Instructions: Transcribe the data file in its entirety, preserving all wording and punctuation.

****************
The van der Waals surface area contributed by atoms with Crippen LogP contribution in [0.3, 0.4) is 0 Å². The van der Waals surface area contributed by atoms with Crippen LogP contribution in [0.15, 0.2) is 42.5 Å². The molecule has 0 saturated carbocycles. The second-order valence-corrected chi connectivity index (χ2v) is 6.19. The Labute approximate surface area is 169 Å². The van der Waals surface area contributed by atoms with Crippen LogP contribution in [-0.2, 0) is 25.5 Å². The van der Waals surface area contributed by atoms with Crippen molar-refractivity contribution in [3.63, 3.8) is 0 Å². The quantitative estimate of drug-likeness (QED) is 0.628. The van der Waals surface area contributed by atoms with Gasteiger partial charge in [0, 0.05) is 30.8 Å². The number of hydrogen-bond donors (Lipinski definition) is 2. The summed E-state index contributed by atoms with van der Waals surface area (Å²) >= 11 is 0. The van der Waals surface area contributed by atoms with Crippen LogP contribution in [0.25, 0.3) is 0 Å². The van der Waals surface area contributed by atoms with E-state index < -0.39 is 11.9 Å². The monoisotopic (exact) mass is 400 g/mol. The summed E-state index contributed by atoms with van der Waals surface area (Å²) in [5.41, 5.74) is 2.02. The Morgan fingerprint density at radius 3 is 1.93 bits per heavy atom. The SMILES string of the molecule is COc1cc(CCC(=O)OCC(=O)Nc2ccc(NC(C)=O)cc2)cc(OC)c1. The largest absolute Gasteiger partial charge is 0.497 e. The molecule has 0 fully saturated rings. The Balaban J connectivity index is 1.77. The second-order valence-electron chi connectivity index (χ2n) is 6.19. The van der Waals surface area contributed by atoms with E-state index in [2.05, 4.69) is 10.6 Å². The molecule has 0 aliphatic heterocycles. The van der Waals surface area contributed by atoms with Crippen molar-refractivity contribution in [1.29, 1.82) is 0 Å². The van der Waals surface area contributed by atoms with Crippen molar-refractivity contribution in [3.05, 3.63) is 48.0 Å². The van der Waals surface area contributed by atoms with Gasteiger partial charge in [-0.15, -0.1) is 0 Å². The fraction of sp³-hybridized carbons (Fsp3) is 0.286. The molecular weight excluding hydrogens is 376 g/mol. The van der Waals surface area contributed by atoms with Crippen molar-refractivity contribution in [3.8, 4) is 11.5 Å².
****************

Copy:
The van der Waals surface area contributed by atoms with Crippen LogP contribution in [0.3, 0.4) is 0 Å². The van der Waals surface area contributed by atoms with Crippen LogP contribution in [0.15, 0.2) is 42.5 Å². The molecule has 0 saturated carbocycles. The second-order valence-corrected chi connectivity index (χ2v) is 6.19. The Labute approximate surface area is 169 Å². The van der Waals surface area contributed by atoms with Crippen LogP contribution in [-0.2, 0) is 25.5 Å². The van der Waals surface area contributed by atoms with Crippen molar-refractivity contribution in [3.63, 3.8) is 0 Å². The quantitative estimate of drug-likeness (QED) is 0.628. The van der Waals surface area contributed by atoms with Gasteiger partial charge in [0, 0.05) is 30.8 Å². The number of hydrogen-bond donors (Lipinski definition) is 2. The summed E-state index contributed by atoms with van der Waals surface area (Å²) >= 11 is 0. The van der Waals surface area contributed by atoms with Crippen LogP contribution in [0.25, 0.3) is 0 Å². The van der Waals surface area contributed by atoms with E-state index < -0.39 is 11.9 Å². The monoisotopic (exact) mass is 400 g/mol. The summed E-state index contributed by atoms with van der Waals surface area (Å²) in [5.41, 5.74) is 2.02. The Morgan fingerprint density at radius 3 is 1.93 bits per heavy atom. The SMILES string of the molecule is COc1cc(CCC(=O)OCC(=O)Nc2ccc(NC(C)=O)cc2)cc(OC)c1. The largest absolute Gasteiger partial charge is 0.497 e. The molecule has 0 fully saturated rings. The Balaban J connectivity index is 1.77. The second-order valence-electron chi connectivity index (χ2n) is 6.19. The van der Waals surface area contributed by atoms with E-state index in [2.05, 4.69) is 10.6 Å². The molecule has 0 aliphatic heterocycles. The van der Waals surface area contributed by atoms with Crippen molar-refractivity contribution in [1.29, 1.82) is 0 Å². The van der Waals surface area contributed by atoms with Crippen molar-refractivity contribution in [3.05, 3.63) is 48.0 Å². The van der Waals surface area contributed by atoms with Gasteiger partial charge in [-0.15, -0.1) is 0 Å². The fraction of sp³-hybridized carbons (Fsp3) is 0.286. The molecular weight excluding hydrogens is 376 g/mol. The van der Waals surface area contributed by atoms with Crippen molar-refractivity contribution in [3.8, 4) is 11.5 Å².